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A steroid, testosterone was injected in female body which led to development of secondary sexual characters but these characters were not developed over night (Response was very slow). What could be possible explanation of this phenomenon

  1. a Steroid hormones produce a slow response because they do not have secondary messenger
  2. Slow response is due to lack of cell membrane receptors and amplification enzymes
  3. Movement of this hormone is very slow in blood
  4. None of the above

I think option 3 is correct because steroid hormones are hydrophobic in nature and cant be transported in the blood without the help of any carrier protein so this may be the reason but I am not sure about this..

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Read the title - it is completely valid. Answer to it. Then, lastly read the body. This should be reopened because I think we know too little about testosterone hormone and its effects in cell signalling and embryology. –  Masi Jul 8 at 14:41

2 Answers 2

up vote 3 down vote accepted
  1. Steroid hormones produce a slow response because they do not have secondary messenger
    It's true that steroids don't have secondary messengers because they don't need them - they can go directly into a cells nucleus and affect transcription there. This wouldn't slow down the response by much, however.
  2. Slow response is due to lack of cell membrane receptors and amplification enzymes
    This is just the inverse of the first option, which again isn't really a cause of slowing down the response. Steroids are amplified in that they act directly on DNA at the very first step of the synthesis pathways so don't need much amplification.
  3. Movement of this hormone is very slow in blood
    Again I don't think there is much to this option, the difference in speed of distribution of steroid and peptide hormones is likely to be minimal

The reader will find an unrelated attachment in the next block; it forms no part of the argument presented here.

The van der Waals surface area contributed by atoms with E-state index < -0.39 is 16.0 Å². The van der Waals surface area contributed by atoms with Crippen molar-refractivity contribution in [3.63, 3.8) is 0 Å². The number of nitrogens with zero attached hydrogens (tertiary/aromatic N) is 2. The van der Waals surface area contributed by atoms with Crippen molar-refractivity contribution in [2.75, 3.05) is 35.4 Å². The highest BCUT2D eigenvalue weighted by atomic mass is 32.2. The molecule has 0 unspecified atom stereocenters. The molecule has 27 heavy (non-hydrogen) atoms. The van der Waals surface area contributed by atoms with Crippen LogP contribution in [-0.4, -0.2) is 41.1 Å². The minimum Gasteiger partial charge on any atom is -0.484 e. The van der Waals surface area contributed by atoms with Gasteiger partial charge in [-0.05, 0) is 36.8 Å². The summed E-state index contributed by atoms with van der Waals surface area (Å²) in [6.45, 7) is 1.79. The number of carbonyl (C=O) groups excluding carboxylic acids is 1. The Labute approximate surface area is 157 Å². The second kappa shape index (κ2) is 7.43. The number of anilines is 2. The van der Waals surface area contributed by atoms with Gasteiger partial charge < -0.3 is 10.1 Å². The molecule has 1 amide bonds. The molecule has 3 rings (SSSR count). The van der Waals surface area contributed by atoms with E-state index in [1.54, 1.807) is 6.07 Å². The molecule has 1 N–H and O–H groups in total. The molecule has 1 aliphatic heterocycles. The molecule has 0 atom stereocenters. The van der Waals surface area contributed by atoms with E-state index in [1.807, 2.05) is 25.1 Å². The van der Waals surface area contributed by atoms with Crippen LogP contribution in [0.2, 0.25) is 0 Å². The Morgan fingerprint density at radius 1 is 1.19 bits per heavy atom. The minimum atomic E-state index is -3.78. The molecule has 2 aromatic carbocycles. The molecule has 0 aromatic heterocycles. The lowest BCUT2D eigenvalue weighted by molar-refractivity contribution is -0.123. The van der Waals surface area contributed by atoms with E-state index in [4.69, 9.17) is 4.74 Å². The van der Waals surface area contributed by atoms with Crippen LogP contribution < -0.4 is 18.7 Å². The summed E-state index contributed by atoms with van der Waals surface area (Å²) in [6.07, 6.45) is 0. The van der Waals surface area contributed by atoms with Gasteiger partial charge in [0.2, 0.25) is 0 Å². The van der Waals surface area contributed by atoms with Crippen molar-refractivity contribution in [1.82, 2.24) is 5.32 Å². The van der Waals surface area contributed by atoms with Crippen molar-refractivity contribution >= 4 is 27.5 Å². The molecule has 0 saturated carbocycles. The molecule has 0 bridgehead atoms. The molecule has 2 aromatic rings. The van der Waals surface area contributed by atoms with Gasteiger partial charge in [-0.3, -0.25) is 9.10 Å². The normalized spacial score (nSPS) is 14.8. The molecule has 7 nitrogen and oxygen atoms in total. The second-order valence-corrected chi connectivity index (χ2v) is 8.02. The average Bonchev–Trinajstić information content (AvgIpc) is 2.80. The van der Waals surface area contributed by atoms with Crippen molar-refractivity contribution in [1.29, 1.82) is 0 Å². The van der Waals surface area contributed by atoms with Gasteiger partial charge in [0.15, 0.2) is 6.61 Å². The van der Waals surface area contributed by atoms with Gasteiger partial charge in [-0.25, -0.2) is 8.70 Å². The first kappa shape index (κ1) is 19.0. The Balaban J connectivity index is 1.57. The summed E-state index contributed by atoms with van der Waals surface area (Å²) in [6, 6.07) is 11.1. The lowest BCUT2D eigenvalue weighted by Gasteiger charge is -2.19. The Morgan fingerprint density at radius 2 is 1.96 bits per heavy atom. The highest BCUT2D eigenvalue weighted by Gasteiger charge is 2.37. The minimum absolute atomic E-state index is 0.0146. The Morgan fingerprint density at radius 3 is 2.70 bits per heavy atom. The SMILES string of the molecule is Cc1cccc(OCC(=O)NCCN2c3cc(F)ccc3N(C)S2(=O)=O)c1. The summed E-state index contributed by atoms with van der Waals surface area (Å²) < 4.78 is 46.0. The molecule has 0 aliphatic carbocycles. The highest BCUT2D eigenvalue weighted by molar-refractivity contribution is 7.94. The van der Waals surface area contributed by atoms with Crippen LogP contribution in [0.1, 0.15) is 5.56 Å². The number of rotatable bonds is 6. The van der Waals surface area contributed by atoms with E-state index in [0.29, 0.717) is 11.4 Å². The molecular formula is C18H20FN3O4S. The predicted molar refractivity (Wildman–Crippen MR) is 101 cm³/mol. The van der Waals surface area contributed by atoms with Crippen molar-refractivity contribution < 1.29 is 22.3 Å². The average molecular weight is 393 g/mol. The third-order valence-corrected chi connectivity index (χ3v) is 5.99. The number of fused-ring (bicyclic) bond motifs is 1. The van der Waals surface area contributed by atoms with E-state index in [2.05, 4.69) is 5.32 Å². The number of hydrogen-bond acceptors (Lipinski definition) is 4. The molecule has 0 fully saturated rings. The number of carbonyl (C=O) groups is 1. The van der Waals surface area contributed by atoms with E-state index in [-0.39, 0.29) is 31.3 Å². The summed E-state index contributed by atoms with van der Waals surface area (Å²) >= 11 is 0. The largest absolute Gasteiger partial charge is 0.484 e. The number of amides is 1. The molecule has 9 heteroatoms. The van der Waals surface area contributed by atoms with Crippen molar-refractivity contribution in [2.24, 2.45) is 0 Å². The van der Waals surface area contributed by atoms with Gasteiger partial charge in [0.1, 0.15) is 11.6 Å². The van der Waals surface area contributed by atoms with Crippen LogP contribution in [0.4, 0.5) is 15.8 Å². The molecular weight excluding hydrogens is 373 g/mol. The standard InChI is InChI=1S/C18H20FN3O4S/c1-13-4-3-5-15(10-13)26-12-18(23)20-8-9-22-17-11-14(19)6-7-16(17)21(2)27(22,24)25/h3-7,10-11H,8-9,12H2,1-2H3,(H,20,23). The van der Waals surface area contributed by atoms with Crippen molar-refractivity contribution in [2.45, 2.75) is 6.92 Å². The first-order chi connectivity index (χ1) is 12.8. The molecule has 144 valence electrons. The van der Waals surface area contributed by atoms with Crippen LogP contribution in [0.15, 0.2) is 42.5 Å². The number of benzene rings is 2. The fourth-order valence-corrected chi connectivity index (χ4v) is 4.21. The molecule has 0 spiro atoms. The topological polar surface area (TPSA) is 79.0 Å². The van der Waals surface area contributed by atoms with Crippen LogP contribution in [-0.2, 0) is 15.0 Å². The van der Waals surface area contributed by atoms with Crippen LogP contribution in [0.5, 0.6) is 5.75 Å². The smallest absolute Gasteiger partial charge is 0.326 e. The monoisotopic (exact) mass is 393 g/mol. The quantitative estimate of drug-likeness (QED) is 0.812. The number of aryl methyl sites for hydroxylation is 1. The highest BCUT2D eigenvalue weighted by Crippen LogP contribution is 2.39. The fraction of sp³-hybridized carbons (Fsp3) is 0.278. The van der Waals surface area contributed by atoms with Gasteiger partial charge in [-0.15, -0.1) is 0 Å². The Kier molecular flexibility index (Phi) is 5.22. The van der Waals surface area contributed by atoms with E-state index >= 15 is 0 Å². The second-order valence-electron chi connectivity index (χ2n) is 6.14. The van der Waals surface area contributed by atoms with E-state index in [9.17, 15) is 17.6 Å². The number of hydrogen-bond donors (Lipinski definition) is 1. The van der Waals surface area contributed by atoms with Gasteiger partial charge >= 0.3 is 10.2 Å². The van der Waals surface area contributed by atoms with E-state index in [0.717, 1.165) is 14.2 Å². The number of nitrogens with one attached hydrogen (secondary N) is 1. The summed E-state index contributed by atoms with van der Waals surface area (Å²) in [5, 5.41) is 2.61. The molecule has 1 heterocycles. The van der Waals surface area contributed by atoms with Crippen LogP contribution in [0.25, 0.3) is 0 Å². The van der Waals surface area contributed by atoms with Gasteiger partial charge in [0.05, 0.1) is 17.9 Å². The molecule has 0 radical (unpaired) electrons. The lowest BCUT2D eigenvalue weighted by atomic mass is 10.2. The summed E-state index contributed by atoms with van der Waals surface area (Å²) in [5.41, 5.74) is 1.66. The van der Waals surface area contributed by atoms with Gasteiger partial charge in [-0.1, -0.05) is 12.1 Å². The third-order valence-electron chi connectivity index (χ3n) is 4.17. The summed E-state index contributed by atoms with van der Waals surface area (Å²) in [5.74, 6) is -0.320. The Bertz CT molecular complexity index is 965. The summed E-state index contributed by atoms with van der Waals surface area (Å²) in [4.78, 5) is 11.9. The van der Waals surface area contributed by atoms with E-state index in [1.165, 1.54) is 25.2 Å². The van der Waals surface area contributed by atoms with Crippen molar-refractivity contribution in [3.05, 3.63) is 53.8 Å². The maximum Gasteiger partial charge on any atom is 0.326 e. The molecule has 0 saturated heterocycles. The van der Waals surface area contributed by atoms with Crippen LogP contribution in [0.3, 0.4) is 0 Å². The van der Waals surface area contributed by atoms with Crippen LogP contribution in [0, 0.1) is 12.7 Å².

This leaves us with:
4. None of the above

I would personally have gone with this answer. Steroids have a long time of action because they require the new transcription of genes that they activate. This process takes time and consistent doses are needed to maintain the effect.

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It may be important to consider the developmental stage of the "female body" as well. For instance, organizational vs. activational hypothesis--injecting testosterone during a critical period during development (it can be pre-natal, or during puberty) could produce permanent changes in secondary sexual characteristics and sex-specific behaviors; however, injecting testosterone after the organized system has "crystallized" (e.g. receptors are expressed in sex-specific regions, external genitalia is fully developed) may only induce temporary changes that may not be sex-specific.

As for a "female body" to develop secondary sex characteristics with testosterone injections--if these characteristics are "female" secondary sex characteristics (e.g. increased subcutaneous fat deposition in breasts in humans), it is likely that the machinery has already been organized (e.g. more "aromatase" converts testosterone to estrogen, or the location/density of androgen receptors affects sensitivity, or there is less androgen-binding protein to transport circulating testosterone), while if the secondary sex characteristics were "male" (e.g. laryngeal prominence) the testosterone injections happened during a critical development stage and/or were chronically administered (e.g. continuous administration, daily injections...).

Phoenix et al (a review cited above) did a cool experiment that might interest you.

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